Until that time my real passion had been to write journalistically, more recently mainly by blogging.

The English Patient book cover The detour into fiction may have been halted, hopefully temporarily, by recent events, including reading a novel; my previous experience of it had been only through the film based on it – The English Patient.

The last time I was stopped completely by a novel was when, at 17, I read The Grapes of Wrath for the first time. That time it was the final paragraph (above) which stopped me; I don’t think I spoke for a couple of days – literally.

The English Patient did not stop life in the same way, it just brought my attempts at fiction writing to a halt. I have not yet reached the end; I was towards the end of only the third chapter. Michael Ondaatje seeming to do so easily what I was really struggling with, that combined with another event – or rather non-event – I just lost the motivation to continue. One of the consequences has been a renewed urge to blog more frequently, hence inflicting this on you, my readers.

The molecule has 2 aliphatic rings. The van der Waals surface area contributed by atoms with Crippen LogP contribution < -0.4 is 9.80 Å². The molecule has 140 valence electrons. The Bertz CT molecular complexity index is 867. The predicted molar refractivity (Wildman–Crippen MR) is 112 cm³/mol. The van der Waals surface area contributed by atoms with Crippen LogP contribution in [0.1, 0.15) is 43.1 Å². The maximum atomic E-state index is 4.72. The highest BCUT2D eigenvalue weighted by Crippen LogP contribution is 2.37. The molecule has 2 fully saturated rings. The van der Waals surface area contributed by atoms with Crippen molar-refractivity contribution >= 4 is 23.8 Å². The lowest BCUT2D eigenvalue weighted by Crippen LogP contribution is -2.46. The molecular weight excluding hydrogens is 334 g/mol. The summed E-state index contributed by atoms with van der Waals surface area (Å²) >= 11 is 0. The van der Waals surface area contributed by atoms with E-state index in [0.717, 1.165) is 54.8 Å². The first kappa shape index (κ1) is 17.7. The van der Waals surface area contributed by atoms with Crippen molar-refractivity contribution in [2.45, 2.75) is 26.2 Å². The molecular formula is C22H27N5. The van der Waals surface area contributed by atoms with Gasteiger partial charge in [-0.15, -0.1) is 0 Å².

Cytotoxic

What has cytotoxic to do with this? Well it was just the single word which brought me to a halt when I first encountered it on newly prescribed medication. The word was followed by ‘handle carefully’ and entreaties not to handle at all if pregnant. Now, I don’t think I’m pregnant though nothing would surprise me, even a virgin birth! I knew vaguely that the word meant the contents could kill cells. Until now, far from killing me it seems to be giving me a new lease of life so in this case it’s a single word which brought about a change.

I could become a thoroughly bad girl.

Small Belleek vase with flowersI can’t let St Patrick’s Day pass without a small acknowledgement; Ireland and it’s people share the top spot in my favourites with Romania, though it’s a few years now since I visited. Must remedy that.